Lights and Shadows
In his book How to Destroy Painting, devoted to the art of Caravaggio, the French philosopher Louis Marin discusses the contribution of interplay between light and shadow in the painterly transformation achieved by Caravaggio. Marin opens up his chapter “On Light, Shadow, and Narrative” with Mancini’s words, an art collector and contemporary art critic of Caravaggio. Mancini shows how the play of light and shadow makes impossible the narrative in Caravaggio’s painting. The light is so bright and the shadow so dark as to create a certain sense of depth in the painting, which makes the story impossible to unfold. For that reason, concludes Mancini, these procedures are not appropriate for the composition of a story, and the expression of emotion. Of course, this is the point of view of the art critic defending the principles of Classical representation. But according to Marin, what is at stake in Caravaggio’s painting is what is at stake in all paintings. And it is exactly these procedures that led to the revolutionary shift performed by Caravaggio, “destroying” the representation. The question raised by Caravaggio in his art concerns the destruction of the painting in its Classical form, as well as the pleasure and jouissance the painting produces.
Light and shadow are powerful means of destruction and resurrection of painting. They destroy the mere re-presentation of a story, in order to bring forth the unique moment of life of creation in its utmost presence, in which painting shows its power as presentation. Light and shadow provide that unique pleasure of the contemplation of the moment, in which painting comes forth as sacrosanct instant. In short, this binomial opposition turns painting into a moment of presence, a presentation, radically distinct from mere re-presentation. A presentation is a story without story, because it does not properly narrate about something else, but in which painting itself voices its own story in the present. This is called the pregnant moment of painting, in which the contribution of light and shadow is capital, in their encounter suspending all time, history, and story. This is the instance in which art overcomes time, making image pregnant with meaning in a continuous present tense.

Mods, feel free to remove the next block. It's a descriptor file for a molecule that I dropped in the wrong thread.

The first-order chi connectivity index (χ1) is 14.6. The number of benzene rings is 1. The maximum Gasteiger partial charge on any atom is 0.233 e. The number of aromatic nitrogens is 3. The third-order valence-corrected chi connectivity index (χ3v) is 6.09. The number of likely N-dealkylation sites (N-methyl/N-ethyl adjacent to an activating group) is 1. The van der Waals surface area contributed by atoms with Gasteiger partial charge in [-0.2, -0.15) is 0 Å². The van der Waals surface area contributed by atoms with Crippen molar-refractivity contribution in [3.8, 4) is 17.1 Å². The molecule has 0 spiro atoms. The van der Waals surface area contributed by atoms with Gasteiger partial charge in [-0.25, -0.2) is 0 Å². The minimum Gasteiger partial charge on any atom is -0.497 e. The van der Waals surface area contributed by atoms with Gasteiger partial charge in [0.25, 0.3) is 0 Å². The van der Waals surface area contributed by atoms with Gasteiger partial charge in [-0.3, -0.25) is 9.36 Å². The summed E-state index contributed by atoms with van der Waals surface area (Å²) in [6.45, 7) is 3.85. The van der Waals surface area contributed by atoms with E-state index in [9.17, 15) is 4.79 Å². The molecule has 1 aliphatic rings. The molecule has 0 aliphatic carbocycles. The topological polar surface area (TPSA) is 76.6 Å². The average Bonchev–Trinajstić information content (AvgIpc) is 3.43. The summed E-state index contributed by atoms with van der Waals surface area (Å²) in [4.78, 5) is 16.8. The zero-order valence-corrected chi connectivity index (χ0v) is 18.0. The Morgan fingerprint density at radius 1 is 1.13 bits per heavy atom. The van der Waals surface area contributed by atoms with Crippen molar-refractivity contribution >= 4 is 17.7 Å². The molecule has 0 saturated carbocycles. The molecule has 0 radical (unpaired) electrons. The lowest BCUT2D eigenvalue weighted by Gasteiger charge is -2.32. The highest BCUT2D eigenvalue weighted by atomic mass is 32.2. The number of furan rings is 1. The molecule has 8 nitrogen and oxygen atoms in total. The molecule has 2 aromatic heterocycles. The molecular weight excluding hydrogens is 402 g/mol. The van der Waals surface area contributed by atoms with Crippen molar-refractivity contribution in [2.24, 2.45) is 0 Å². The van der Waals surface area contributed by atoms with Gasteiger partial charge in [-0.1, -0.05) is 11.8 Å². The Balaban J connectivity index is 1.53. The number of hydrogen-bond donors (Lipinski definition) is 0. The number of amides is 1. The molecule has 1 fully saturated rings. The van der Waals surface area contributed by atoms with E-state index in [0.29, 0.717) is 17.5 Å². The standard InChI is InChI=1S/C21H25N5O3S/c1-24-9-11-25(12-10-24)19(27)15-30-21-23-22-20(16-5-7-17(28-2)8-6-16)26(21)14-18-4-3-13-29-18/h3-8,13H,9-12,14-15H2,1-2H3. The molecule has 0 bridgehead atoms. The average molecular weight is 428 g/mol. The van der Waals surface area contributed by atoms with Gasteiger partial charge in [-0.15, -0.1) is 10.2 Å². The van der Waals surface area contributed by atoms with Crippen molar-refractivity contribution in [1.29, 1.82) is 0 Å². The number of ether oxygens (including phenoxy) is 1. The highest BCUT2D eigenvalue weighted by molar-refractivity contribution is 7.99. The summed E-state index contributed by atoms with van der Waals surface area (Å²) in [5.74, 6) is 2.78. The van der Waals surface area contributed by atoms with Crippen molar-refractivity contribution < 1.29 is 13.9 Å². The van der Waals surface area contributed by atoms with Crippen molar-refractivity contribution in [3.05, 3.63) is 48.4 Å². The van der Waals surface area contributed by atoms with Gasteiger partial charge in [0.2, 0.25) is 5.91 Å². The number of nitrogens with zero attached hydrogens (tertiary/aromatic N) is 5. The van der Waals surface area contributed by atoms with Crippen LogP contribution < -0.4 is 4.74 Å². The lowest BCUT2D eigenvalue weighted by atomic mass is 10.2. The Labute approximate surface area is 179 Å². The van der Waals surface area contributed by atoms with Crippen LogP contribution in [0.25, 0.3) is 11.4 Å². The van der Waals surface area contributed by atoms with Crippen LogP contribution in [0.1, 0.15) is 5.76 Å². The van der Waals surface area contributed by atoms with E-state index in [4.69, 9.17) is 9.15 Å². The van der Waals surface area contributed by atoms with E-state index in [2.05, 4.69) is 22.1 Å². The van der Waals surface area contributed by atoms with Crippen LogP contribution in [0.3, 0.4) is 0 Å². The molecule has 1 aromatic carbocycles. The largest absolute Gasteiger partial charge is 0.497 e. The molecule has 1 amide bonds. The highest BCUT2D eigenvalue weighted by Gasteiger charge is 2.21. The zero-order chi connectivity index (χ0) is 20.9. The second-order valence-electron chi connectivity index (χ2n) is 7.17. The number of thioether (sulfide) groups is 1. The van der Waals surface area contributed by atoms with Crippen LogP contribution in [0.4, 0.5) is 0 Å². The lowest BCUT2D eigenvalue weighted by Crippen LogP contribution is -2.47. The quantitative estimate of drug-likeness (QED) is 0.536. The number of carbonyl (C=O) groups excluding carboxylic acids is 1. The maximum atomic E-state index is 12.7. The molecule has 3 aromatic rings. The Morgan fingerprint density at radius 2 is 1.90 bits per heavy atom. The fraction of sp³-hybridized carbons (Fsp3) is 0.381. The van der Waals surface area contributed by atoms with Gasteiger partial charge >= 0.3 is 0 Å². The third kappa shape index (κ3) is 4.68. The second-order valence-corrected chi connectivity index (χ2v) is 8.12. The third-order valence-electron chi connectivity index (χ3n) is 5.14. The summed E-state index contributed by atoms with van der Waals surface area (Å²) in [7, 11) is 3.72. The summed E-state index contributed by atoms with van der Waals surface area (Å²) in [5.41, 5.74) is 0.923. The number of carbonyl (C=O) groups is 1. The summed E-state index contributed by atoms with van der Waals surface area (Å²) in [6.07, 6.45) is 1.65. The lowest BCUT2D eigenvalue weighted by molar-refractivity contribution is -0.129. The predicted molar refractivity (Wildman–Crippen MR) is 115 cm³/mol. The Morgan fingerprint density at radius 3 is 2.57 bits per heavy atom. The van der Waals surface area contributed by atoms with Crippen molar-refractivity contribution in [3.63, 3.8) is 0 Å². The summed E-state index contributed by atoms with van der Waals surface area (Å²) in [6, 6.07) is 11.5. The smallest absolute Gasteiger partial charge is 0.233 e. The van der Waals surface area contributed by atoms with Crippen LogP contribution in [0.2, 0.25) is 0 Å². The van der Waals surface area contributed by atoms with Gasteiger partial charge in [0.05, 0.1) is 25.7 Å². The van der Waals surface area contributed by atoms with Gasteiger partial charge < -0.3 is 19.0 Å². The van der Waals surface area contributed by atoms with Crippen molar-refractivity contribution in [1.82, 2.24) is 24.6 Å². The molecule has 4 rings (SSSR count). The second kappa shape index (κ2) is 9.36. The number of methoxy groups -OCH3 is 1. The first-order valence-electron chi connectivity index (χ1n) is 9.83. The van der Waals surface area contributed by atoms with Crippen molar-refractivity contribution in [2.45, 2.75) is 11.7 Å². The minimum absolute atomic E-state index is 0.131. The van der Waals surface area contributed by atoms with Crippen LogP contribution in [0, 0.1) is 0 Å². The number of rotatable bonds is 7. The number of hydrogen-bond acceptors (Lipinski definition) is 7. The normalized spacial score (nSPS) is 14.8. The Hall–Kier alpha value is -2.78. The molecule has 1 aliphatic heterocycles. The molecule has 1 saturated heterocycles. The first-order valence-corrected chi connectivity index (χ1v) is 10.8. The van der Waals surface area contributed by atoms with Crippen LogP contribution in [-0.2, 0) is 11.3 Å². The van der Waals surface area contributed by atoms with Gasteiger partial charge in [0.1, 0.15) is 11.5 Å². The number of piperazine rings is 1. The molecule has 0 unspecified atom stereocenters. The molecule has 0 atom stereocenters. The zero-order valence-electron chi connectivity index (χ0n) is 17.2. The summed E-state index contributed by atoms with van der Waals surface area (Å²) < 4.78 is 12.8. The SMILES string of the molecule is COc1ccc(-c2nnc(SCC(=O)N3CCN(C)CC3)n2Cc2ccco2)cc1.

Victor Hagea’s painting Lights and Shadows shares in many ways the same artistic credo as Caravaggio. His poetic of image holds that radical and passionate aura. It brings forth in this painting a Venetian drama, which is a drama without a particular narrative, but the suspension in time of a magic momentum. This is the moment when lights meets shadows to create a universe of erosion, mystery and mist – an erotic space of dissolution. Hagea’s Light and Shadows is the instantiation of painting as a poetical state of mind, the immediate presentation of the inspiring lofty moment in which the hieroglyph-like body of the woman curves her silhouette in the air, as if eroded by the atmospheric mist. Yet she seems to dwell so firmly on the squared cube, the only solid object in the picture, albeit a phantasm of perception, a sublime illusionistic encounter between sharp light and deep shadow.
(Text by Nicoletta Isar •VICTOR HAGEA AMAZING ART• ISBN 13: 9789189685239)